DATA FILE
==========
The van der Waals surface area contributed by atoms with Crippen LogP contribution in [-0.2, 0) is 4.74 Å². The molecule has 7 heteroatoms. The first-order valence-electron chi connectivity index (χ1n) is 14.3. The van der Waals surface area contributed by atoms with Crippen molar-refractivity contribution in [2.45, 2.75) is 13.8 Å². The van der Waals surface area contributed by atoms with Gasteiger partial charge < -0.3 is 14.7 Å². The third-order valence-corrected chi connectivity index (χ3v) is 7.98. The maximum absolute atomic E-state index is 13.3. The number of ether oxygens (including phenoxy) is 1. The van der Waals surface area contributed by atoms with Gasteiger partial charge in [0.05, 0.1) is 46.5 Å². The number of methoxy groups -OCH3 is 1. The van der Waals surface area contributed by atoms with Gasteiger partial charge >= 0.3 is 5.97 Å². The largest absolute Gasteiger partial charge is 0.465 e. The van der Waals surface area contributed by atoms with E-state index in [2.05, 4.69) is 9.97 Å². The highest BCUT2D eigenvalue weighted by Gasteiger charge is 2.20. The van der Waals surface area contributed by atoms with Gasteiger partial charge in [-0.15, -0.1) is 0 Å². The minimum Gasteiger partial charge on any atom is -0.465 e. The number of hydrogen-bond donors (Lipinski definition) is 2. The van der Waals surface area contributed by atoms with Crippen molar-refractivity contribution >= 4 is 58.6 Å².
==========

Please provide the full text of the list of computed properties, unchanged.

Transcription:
The van der Waals surface area contributed by atoms with Crippen LogP contribution in [-0.2, 0) is 4.74 Å². The molecule has 7 heteroatoms. The first-order valence-electron chi connectivity index (χ1n) is 14.3. The van der Waals surface area contributed by atoms with Crippen molar-refractivity contribution in [2.45, 2.75) is 13.8 Å². The van der Waals surface area contributed by atoms with Gasteiger partial charge < -0.3 is 14.7 Å². The third-order valence-corrected chi connectivity index (χ3v) is 7.98. The maximum absolute atomic E-state index is 13.3. The number of ether oxygens (including phenoxy) is 1. The van der Waals surface area contributed by atoms with Gasteiger partial charge in [0.05, 0.1) is 46.5 Å². The number of methoxy groups -OCH3 is 1. The van der Waals surface area contributed by atoms with Gasteiger partial charge >= 0.3 is 5.97 Å². The largest absolute Gasteiger partial charge is 0.465 e. The van der Waals surface area contributed by atoms with E-state index in [2.05, 4.69) is 9.97 Å². The highest BCUT2D eigenvalue weighted by Gasteiger charge is 2.20. The van der Waals surface area contributed by atoms with Gasteiger partial charge in [-0.15, -0.1) is 0 Å². The minimum Gasteiger partial charge on any atom is -0.465 e. The number of hydrogen-bond donors (Lipinski definition) is 2. The van der Waals surface area contributed by atoms with Crippen molar-refractivity contribution >= 4 is 58.6 Å².